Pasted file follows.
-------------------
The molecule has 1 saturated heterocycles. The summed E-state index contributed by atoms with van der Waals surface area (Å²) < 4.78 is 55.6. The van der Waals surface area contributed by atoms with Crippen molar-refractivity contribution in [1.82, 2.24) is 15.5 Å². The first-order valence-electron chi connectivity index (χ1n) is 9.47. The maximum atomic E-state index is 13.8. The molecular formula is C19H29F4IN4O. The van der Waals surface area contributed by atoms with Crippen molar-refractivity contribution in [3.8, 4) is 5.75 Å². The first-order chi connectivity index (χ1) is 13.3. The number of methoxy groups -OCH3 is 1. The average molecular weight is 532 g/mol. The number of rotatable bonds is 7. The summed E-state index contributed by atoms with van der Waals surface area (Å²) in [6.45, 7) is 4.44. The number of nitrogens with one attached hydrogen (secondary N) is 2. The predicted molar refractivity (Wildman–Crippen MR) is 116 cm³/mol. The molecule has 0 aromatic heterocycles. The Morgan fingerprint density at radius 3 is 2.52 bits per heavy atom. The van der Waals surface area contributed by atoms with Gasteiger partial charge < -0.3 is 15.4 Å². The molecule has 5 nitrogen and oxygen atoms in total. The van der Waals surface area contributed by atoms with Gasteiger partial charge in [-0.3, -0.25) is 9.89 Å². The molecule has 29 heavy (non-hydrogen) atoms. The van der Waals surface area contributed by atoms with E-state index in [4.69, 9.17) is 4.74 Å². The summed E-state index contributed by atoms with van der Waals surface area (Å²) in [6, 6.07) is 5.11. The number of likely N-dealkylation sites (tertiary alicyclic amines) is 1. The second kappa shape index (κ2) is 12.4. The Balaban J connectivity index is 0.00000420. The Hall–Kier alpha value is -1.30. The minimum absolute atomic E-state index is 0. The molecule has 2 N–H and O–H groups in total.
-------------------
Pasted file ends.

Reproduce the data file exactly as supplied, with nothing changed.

The molecule has 1 saturated heterocycles. The summed E-state index contributed by atoms with van der Waals surface area (Å²) < 4.78 is 55.6. The van der Waals surface area contributed by atoms with Crippen molar-refractivity contribution in [1.82, 2.24) is 15.5 Å². The first-order valence-electron chi connectivity index (χ1n) is 9.47. The maximum atomic E-state index is 13.8. The molecular formula is C19H29F4IN4O. The van der Waals surface area contributed by atoms with Crippen molar-refractivity contribution in [3.8, 4) is 5.75 Å². The first-order chi connectivity index (χ1) is 13.3. The number of methoxy groups -OCH3 is 1. The average molecular weight is 532 g/mol. The number of rotatable bonds is 7. The summed E-state index contributed by atoms with van der Waals surface area (Å²) in [6.45, 7) is 4.44. The number of nitrogens with one attached hydrogen (secondary N) is 2. The predicted molar refractivity (Wildman–Crippen MR) is 116 cm³/mol. The molecule has 0 aromatic heterocycles. The Morgan fingerprint density at radius 3 is 2.52 bits per heavy atom. The van der Waals surface area contributed by atoms with Gasteiger partial charge < -0.3 is 15.4 Å². The molecule has 5 nitrogen and oxygen atoms in total. The van der Waals surface area contributed by atoms with Gasteiger partial charge in [-0.3, -0.25) is 9.89 Å². The molecule has 29 heavy (non-hydrogen) atoms. The van der Waals surface area contributed by atoms with E-state index in [4.69, 9.17) is 4.74 Å². The summed E-state index contributed by atoms with van der Waals surface area (Å²) in [6, 6.07) is 5.11. The number of likely N-dealkylation sites (tertiary alicyclic amines) is 1. The second kappa shape index (κ2) is 12.4. The Balaban J connectivity index is 0.00000420. The Hall–Kier alpha value is -1.30. The minimum absolute atomic E-state index is 0. The molecule has 2 N–H and O–H groups in total.